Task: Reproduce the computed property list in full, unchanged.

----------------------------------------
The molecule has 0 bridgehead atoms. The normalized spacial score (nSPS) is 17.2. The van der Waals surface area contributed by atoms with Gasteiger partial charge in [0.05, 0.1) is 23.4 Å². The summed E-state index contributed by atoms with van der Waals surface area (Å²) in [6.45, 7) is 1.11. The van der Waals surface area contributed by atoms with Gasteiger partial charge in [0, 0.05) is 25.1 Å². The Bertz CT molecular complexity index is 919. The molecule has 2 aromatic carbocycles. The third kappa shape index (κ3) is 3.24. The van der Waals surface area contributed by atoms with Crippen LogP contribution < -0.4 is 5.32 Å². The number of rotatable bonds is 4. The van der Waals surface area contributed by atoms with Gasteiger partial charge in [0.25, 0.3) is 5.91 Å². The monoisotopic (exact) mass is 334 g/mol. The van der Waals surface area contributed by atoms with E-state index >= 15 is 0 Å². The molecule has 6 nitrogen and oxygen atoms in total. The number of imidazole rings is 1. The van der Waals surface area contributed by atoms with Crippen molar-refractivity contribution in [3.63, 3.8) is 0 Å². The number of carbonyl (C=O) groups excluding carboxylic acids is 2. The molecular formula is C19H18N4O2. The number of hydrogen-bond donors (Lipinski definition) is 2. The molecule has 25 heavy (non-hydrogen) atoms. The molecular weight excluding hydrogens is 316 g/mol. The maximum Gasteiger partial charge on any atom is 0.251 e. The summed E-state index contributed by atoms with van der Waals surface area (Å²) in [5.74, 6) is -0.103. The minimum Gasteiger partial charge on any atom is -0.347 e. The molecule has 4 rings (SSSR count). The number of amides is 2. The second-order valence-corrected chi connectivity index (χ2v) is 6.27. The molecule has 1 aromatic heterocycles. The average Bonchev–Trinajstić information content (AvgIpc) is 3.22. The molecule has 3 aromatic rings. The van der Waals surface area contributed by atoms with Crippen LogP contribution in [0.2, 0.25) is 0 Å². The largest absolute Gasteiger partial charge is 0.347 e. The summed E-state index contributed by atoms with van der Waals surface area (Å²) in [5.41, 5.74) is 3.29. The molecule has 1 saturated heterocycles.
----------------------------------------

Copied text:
The molecule has 0 bridgehead atoms. The normalized spacial score (nSPS) is 17.2. The van der Waals surface area contributed by atoms with Gasteiger partial charge in [0.05, 0.1) is 23.4 Å². The summed E-state index contributed by atoms with van der Waals surface area (Å²) in [6.45, 7) is 1.11. The van der Waals surface area contributed by atoms with Gasteiger partial charge in [0, 0.05) is 25.1 Å². The Bertz CT molecular complexity index is 919. The molecule has 2 aromatic carbocycles. The third kappa shape index (κ3) is 3.24. The van der Waals surface area contributed by atoms with Crippen LogP contribution < -0.4 is 5.32 Å². The number of rotatable bonds is 4. The van der Waals surface area contributed by atoms with Gasteiger partial charge in [0.25, 0.3) is 5.91 Å². The monoisotopic (exact) mass is 334 g/mol. The van der Waals surface area contributed by atoms with E-state index >= 15 is 0 Å². The molecule has 6 nitrogen and oxygen atoms in total. The number of imidazole rings is 1. The van der Waals surface area contributed by atoms with Crippen molar-refractivity contribution in [3.63, 3.8) is 0 Å². The number of carbonyl (C=O) groups excluding carboxylic acids is 2. The molecular formula is C19H18N4O2. The number of hydrogen-bond donors (Lipinski definition) is 2. The molecule has 25 heavy (non-hydrogen) atoms. The molecular weight excluding hydrogens is 316 g/mol. The maximum Gasteiger partial charge on any atom is 0.251 e. The summed E-state index contributed by atoms with van der Waals surface area (Å²) in [5.74, 6) is -0.103. The minimum Gasteiger partial charge on any atom is -0.347 e. The molecule has 4 rings (SSSR count). The number of amides is 2. The second-order valence-corrected chi connectivity index (χ2v) is 6.27. The molecule has 1 aromatic heterocycles. The average Bonchev–Trinajstić information content (AvgIpc) is 3.22. The molecule has 3 aromatic rings. The van der Waals surface area contributed by atoms with Crippen LogP contribution in [0.2, 0.25) is 0 Å². The largest absolute Gasteiger partial charge is 0.347 e. The summed E-state index contributed by atoms with van der Waals surface area (Å²) in [5.41, 5.74) is 3.29. The molecule has 1 saturated heterocycles.